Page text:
6. A playlist with music favorites

“Music allows people to connect with the past and feel happy. I’ve seen it again and again,” said Arnold. “Every time I’ve played meaningful music to a senior, I see the person lighten and smile and reminisce. They engage, sing, clap, sway, and relax.”

7. A pet

Cat for grandma

How about a cat or a dog for Grandma or Grandpa? Pets offer companionship, love, and help people feel less alone. Plus, caring for a pet gives the owner a sense of purpose.

8. An iMovie

Creating an iMovie isn’t as hard as you think! What a wonderful gift grandparents can receive by watching old clips of their grandchildren’s theatre, sports, or music performances. Their faces will light up and they’ll feel proud and entertained.

9. A Grandpad

Ever hear of the Grandpad? It’s an app that makes electronics easy and simple for seniors. You can customize it with large buttons that give users easy access to music, phone calls, video chatting, games, emails, weather, news and more. It takes the intimidation out of electronics and therefore gives seniors the confidence to engage.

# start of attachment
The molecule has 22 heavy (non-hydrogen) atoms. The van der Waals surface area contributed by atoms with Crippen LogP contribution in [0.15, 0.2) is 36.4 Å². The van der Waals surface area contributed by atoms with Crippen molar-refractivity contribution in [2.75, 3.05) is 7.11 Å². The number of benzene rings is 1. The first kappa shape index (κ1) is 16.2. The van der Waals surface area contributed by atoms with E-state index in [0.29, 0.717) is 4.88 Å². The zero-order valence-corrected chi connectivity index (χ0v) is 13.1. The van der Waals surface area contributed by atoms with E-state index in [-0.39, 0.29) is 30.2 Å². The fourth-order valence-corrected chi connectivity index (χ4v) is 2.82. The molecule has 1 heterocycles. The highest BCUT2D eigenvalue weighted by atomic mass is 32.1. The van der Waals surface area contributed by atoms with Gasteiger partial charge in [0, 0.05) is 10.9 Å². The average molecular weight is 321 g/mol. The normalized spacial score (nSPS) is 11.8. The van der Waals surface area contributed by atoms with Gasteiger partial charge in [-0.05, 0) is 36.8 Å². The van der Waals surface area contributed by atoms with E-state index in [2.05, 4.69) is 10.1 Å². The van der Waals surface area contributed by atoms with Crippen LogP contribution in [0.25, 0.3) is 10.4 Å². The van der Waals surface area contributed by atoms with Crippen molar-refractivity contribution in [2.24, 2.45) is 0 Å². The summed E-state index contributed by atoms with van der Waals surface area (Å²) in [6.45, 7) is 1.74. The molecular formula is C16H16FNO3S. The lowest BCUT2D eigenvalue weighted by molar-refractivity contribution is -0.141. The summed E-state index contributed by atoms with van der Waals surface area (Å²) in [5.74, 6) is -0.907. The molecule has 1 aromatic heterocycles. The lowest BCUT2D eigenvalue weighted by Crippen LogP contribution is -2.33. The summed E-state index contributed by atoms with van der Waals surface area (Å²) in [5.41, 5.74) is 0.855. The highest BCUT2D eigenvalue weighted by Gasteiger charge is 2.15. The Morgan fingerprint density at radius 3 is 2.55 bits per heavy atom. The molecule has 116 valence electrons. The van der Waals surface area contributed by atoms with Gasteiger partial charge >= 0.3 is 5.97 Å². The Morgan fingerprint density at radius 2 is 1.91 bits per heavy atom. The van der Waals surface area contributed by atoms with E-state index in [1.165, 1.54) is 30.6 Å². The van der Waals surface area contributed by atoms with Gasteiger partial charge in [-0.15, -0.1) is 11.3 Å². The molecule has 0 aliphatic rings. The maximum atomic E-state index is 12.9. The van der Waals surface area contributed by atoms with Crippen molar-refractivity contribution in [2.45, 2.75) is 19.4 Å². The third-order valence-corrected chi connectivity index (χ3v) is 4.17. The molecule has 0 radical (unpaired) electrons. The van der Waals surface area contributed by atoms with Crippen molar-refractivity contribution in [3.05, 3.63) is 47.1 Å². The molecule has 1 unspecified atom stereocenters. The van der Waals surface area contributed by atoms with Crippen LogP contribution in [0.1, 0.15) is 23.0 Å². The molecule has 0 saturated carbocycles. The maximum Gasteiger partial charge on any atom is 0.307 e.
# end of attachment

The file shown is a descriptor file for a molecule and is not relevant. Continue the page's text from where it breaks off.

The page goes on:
10. Your time

Perhaps the best gift you can give grandparents is spending time together. Going for a walk or even sitting outside for a few minutes can be beneficial to them in feeling connected and less isolated.

“You’re bringing the person back to life and providing the enjoyment of living,” Arnold said. “We need people, and when you take that away from seniors who are already limited in their ability to socialize, it’s very unhealthy. Go out on the lawn, set up chairs six feet apart and wear masks. You don’t have to be locked up in the house.”

To all grandparents, thank you for your wisdom, your calming presence and your love. Happy Grandparents Day!

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Jackie Pilossoph is a former television journalist and newspaper features reporter. The author of four novels and the writer of her weekly relationship column, Love Essentially, Pilossoph is also the creator of the divorce support website, Divorced Girl Smiling. Pilossoph holds a Masters degree in journalism and lives in Chicago with her two teenagers.